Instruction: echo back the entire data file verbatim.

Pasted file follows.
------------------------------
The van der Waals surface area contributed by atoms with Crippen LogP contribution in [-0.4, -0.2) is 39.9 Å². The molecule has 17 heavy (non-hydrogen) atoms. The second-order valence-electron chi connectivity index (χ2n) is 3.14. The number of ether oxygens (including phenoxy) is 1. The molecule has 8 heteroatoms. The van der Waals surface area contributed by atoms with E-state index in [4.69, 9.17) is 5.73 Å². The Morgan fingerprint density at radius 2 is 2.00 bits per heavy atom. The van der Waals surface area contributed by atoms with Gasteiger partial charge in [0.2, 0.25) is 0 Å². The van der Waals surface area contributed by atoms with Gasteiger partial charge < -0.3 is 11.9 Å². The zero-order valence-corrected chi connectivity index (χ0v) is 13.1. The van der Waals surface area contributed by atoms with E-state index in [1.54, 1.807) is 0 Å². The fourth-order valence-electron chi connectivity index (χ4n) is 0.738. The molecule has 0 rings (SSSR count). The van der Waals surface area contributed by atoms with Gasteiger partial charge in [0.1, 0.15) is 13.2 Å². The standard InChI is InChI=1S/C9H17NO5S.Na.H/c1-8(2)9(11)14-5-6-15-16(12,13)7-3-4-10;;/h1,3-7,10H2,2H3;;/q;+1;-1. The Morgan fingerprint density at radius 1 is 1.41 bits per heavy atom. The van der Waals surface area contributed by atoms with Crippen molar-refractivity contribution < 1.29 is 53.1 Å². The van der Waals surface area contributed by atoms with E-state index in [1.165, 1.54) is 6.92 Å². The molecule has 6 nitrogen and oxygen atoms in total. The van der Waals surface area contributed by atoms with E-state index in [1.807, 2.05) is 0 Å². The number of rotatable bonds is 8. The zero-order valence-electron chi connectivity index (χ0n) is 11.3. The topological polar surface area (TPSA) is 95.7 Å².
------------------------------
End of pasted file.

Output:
The van der Waals surface area contributed by atoms with Crippen LogP contribution in [-0.4, -0.2) is 39.9 Å². The molecule has 17 heavy (non-hydrogen) atoms. The second-order valence-electron chi connectivity index (χ2n) is 3.14. The number of ether oxygens (including phenoxy) is 1. The molecule has 8 heteroatoms. The van der Waals surface area contributed by atoms with E-state index in [4.69, 9.17) is 5.73 Å². The Morgan fingerprint density at radius 2 is 2.00 bits per heavy atom. The van der Waals surface area contributed by atoms with Gasteiger partial charge in [0.2, 0.25) is 0 Å². The van der Waals surface area contributed by atoms with Gasteiger partial charge < -0.3 is 11.9 Å². The zero-order valence-corrected chi connectivity index (χ0v) is 13.1. The van der Waals surface area contributed by atoms with E-state index in [1.54, 1.807) is 0 Å². The fourth-order valence-electron chi connectivity index (χ4n) is 0.738. The molecule has 0 rings (SSSR count). The van der Waals surface area contributed by atoms with Gasteiger partial charge in [0.1, 0.15) is 13.2 Å². The standard InChI is InChI=1S/C9H17NO5S.Na.H/c1-8(2)9(11)14-5-6-15-16(12,13)7-3-4-10;;/h1,3-7,10H2,2H3;;/q;+1;-1. The Morgan fingerprint density at radius 1 is 1.41 bits per heavy atom. The van der Waals surface area contributed by atoms with Crippen molar-refractivity contribution < 1.29 is 53.1 Å². The van der Waals surface area contributed by atoms with E-state index in [1.165, 1.54) is 6.92 Å². The molecule has 6 nitrogen and oxygen atoms in total. The van der Waals surface area contributed by atoms with E-state index in [1.807, 2.05) is 0 Å². The number of rotatable bonds is 8. The zero-order valence-electron chi connectivity index (χ0n) is 11.3. The topological polar surface area (TPSA) is 95.7 Å².